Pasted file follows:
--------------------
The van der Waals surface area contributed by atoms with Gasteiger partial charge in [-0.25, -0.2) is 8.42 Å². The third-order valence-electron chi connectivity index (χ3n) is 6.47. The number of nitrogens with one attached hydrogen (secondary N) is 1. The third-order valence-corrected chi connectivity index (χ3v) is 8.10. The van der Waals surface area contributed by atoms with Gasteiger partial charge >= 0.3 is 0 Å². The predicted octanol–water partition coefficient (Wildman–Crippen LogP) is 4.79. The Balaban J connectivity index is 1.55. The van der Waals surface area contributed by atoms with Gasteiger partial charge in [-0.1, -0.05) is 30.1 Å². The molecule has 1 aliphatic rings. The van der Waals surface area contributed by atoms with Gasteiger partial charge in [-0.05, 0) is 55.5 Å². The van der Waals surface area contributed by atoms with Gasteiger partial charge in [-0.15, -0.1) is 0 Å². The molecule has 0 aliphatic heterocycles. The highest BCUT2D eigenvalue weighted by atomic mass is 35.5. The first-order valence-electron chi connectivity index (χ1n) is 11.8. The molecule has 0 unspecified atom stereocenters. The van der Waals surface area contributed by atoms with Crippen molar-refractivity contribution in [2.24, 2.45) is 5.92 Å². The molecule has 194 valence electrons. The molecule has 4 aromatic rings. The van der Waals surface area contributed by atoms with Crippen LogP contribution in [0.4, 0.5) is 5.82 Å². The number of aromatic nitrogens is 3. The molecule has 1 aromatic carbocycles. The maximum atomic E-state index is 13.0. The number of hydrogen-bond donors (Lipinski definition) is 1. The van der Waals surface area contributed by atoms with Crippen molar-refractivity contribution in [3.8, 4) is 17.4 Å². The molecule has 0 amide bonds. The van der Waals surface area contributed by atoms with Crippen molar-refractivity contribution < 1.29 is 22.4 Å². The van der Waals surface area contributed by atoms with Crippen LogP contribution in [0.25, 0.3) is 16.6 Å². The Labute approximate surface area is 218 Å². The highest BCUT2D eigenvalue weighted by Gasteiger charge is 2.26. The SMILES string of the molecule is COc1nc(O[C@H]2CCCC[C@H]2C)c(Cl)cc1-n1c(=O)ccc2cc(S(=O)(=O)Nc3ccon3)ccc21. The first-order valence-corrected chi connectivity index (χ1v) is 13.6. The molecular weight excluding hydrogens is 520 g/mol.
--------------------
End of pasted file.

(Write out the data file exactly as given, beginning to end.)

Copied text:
The van der Waals surface area contributed by atoms with Gasteiger partial charge in [-0.25, -0.2) is 8.42 Å². The third-order valence-electron chi connectivity index (χ3n) is 6.47. The number of nitrogens with one attached hydrogen (secondary N) is 1. The third-order valence-corrected chi connectivity index (χ3v) is 8.10. The van der Waals surface area contributed by atoms with Gasteiger partial charge >= 0.3 is 0 Å². The predicted octanol–water partition coefficient (Wildman–Crippen LogP) is 4.79. The Balaban J connectivity index is 1.55. The van der Waals surface area contributed by atoms with Gasteiger partial charge in [-0.1, -0.05) is 30.1 Å². The molecule has 1 aliphatic rings. The van der Waals surface area contributed by atoms with Gasteiger partial charge in [-0.05, 0) is 55.5 Å². The van der Waals surface area contributed by atoms with Gasteiger partial charge in [-0.15, -0.1) is 0 Å². The molecule has 0 aliphatic heterocycles. The highest BCUT2D eigenvalue weighted by atomic mass is 35.5. The first-order valence-electron chi connectivity index (χ1n) is 11.8. The molecule has 0 unspecified atom stereocenters. The van der Waals surface area contributed by atoms with Crippen molar-refractivity contribution in [2.24, 2.45) is 5.92 Å². The molecule has 194 valence electrons. The molecule has 4 aromatic rings. The van der Waals surface area contributed by atoms with Crippen LogP contribution in [0.4, 0.5) is 5.82 Å². The number of aromatic nitrogens is 3. The molecule has 1 aromatic carbocycles. The maximum atomic E-state index is 13.0. The number of hydrogen-bond donors (Lipinski definition) is 1. The van der Waals surface area contributed by atoms with Crippen molar-refractivity contribution in [3.8, 4) is 17.4 Å². The molecule has 0 amide bonds. The van der Waals surface area contributed by atoms with Crippen molar-refractivity contribution < 1.29 is 22.4 Å². The van der Waals surface area contributed by atoms with Crippen LogP contribution in [0.25, 0.3) is 16.6 Å². The Labute approximate surface area is 218 Å². The highest BCUT2D eigenvalue weighted by Gasteiger charge is 2.26. The SMILES string of the molecule is COc1nc(O[C@H]2CCCC[C@H]2C)c(Cl)cc1-n1c(=O)ccc2cc(S(=O)(=O)Nc3ccon3)ccc21. The first-order valence-corrected chi connectivity index (χ1v) is 13.6. The molecular weight excluding hydrogens is 520 g/mol.